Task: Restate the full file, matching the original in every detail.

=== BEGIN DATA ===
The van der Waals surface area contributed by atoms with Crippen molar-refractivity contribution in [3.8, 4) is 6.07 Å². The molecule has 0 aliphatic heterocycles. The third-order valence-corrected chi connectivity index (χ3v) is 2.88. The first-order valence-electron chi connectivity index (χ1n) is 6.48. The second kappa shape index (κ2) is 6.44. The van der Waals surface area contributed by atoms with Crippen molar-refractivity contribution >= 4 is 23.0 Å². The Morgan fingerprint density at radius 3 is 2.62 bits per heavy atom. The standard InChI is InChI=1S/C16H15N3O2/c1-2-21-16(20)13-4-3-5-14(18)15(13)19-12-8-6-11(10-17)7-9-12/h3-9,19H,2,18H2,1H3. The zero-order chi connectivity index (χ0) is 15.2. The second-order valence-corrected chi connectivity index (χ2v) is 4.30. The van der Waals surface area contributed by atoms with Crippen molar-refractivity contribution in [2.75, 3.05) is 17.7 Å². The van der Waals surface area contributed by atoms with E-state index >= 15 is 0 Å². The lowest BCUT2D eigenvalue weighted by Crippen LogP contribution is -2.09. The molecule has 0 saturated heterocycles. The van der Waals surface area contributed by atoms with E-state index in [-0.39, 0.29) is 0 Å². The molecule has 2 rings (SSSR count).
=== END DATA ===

The van der Waals surface area contributed by atoms with Crippen molar-refractivity contribution in [3.8, 4) is 6.07 Å². The molecule has 0 aliphatic heterocycles. The third-order valence-corrected chi connectivity index (χ3v) is 2.88. The first-order valence-electron chi connectivity index (χ1n) is 6.48. The second kappa shape index (κ2) is 6.44. The van der Waals surface area contributed by atoms with Crippen molar-refractivity contribution >= 4 is 23.0 Å². The Morgan fingerprint density at radius 3 is 2.62 bits per heavy atom. The standard InChI is InChI=1S/C16H15N3O2/c1-2-21-16(20)13-4-3-5-14(18)15(13)19-12-8-6-11(10-17)7-9-12/h3-9,19H,2,18H2,1H3. The zero-order chi connectivity index (χ0) is 15.2. The second-order valence-corrected chi connectivity index (χ2v) is 4.30. The van der Waals surface area contributed by atoms with Crippen molar-refractivity contribution in [2.75, 3.05) is 17.7 Å². The van der Waals surface area contributed by atoms with E-state index >= 15 is 0 Å². The lowest BCUT2D eigenvalue weighted by Crippen LogP contribution is -2.09. The molecule has 0 saturated heterocycles. The van der Waals surface area contributed by atoms with E-state index in [-0.39, 0.29) is 0 Å². The molecule has 2 rings (SSSR count).